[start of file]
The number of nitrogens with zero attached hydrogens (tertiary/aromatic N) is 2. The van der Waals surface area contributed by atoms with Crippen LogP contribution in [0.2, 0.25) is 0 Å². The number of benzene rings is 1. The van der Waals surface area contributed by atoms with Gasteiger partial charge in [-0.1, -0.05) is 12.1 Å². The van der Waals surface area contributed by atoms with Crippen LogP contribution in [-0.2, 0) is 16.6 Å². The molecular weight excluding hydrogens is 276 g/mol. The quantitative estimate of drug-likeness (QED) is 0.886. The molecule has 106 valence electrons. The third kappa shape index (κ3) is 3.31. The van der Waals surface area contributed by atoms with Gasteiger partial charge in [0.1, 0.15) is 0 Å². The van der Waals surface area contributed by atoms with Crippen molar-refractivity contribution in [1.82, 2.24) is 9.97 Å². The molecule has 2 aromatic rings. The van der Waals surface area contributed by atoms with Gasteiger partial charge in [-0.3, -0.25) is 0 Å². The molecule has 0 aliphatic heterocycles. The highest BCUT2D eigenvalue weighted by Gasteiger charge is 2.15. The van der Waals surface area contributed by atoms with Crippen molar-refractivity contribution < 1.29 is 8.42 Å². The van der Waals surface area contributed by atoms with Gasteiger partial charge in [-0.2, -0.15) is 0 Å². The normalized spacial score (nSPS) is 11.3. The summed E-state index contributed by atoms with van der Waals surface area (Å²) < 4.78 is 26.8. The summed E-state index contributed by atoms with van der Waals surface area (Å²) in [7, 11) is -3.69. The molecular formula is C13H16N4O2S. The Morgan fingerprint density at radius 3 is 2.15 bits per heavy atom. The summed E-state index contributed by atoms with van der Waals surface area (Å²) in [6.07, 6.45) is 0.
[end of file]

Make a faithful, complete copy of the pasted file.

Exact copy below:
The number of nitrogens with zero attached hydrogens (tertiary/aromatic N) is 2. The van der Waals surface area contributed by atoms with Crippen LogP contribution in [0.2, 0.25) is 0 Å². The number of benzene rings is 1. The van der Waals surface area contributed by atoms with Gasteiger partial charge in [-0.1, -0.05) is 12.1 Å². The van der Waals surface area contributed by atoms with Crippen LogP contribution in [-0.2, 0) is 16.6 Å². The molecular weight excluding hydrogens is 276 g/mol. The quantitative estimate of drug-likeness (QED) is 0.886. The molecule has 106 valence electrons. The third kappa shape index (κ3) is 3.31. The van der Waals surface area contributed by atoms with Gasteiger partial charge in [0.1, 0.15) is 0 Å². The van der Waals surface area contributed by atoms with Crippen molar-refractivity contribution in [1.82, 2.24) is 9.97 Å². The molecule has 2 aromatic rings. The van der Waals surface area contributed by atoms with Gasteiger partial charge in [-0.3, -0.25) is 0 Å². The molecule has 0 aliphatic heterocycles. The highest BCUT2D eigenvalue weighted by Gasteiger charge is 2.15. The van der Waals surface area contributed by atoms with Crippen molar-refractivity contribution < 1.29 is 8.42 Å². The van der Waals surface area contributed by atoms with Gasteiger partial charge in [-0.2, -0.15) is 0 Å². The normalized spacial score (nSPS) is 11.3. The summed E-state index contributed by atoms with van der Waals surface area (Å²) < 4.78 is 26.8. The summed E-state index contributed by atoms with van der Waals surface area (Å²) in [7, 11) is -3.69. The molecular formula is C13H16N4O2S. The Morgan fingerprint density at radius 3 is 2.15 bits per heavy atom. The summed E-state index contributed by atoms with van der Waals surface area (Å²) in [6.07, 6.45) is 0.